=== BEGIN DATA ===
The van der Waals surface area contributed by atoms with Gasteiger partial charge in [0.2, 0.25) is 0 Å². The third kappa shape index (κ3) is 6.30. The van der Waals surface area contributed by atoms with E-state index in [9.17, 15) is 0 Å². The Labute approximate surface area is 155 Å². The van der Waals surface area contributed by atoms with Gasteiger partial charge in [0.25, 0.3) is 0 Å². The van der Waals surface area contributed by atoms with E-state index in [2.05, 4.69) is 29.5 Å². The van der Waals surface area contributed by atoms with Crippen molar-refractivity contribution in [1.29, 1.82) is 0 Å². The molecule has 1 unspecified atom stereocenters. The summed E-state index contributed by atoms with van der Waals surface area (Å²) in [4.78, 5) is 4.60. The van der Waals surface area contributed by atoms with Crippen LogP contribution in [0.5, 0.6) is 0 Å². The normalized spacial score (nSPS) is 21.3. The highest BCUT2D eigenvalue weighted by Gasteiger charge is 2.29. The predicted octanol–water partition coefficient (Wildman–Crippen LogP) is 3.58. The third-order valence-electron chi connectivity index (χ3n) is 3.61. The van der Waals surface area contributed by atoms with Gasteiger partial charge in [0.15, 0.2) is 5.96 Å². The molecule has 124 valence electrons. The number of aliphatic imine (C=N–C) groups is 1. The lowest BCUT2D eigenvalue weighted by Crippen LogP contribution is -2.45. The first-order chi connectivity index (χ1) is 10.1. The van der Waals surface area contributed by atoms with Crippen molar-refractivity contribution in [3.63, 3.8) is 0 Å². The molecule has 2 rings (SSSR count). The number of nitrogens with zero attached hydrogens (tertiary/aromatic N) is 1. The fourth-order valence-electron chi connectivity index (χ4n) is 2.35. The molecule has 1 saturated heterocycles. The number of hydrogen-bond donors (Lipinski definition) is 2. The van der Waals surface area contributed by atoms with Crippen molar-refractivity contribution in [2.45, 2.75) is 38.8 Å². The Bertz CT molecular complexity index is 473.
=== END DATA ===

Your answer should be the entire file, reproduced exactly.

The van der Waals surface area contributed by atoms with Gasteiger partial charge in [0.2, 0.25) is 0 Å². The third kappa shape index (κ3) is 6.30. The van der Waals surface area contributed by atoms with E-state index in [9.17, 15) is 0 Å². The Labute approximate surface area is 155 Å². The van der Waals surface area contributed by atoms with Gasteiger partial charge in [0.25, 0.3) is 0 Å². The van der Waals surface area contributed by atoms with E-state index in [2.05, 4.69) is 29.5 Å². The van der Waals surface area contributed by atoms with Crippen molar-refractivity contribution in [1.29, 1.82) is 0 Å². The molecule has 1 unspecified atom stereocenters. The summed E-state index contributed by atoms with van der Waals surface area (Å²) in [4.78, 5) is 4.60. The van der Waals surface area contributed by atoms with Crippen LogP contribution in [0.5, 0.6) is 0 Å². The normalized spacial score (nSPS) is 21.3. The highest BCUT2D eigenvalue weighted by Gasteiger charge is 2.29. The predicted octanol–water partition coefficient (Wildman–Crippen LogP) is 3.58. The third-order valence-electron chi connectivity index (χ3n) is 3.61. The van der Waals surface area contributed by atoms with Gasteiger partial charge in [0.15, 0.2) is 5.96 Å². The molecule has 124 valence electrons. The number of aliphatic imine (C=N–C) groups is 1. The lowest BCUT2D eigenvalue weighted by Crippen LogP contribution is -2.45. The first-order chi connectivity index (χ1) is 10.1. The van der Waals surface area contributed by atoms with Crippen molar-refractivity contribution in [3.63, 3.8) is 0 Å². The molecule has 2 rings (SSSR count). The number of nitrogens with zero attached hydrogens (tertiary/aromatic N) is 1. The fourth-order valence-electron chi connectivity index (χ4n) is 2.35. The molecule has 1 saturated heterocycles. The number of hydrogen-bond donors (Lipinski definition) is 2. The van der Waals surface area contributed by atoms with Crippen molar-refractivity contribution in [2.45, 2.75) is 38.8 Å². The Bertz CT molecular complexity index is 473.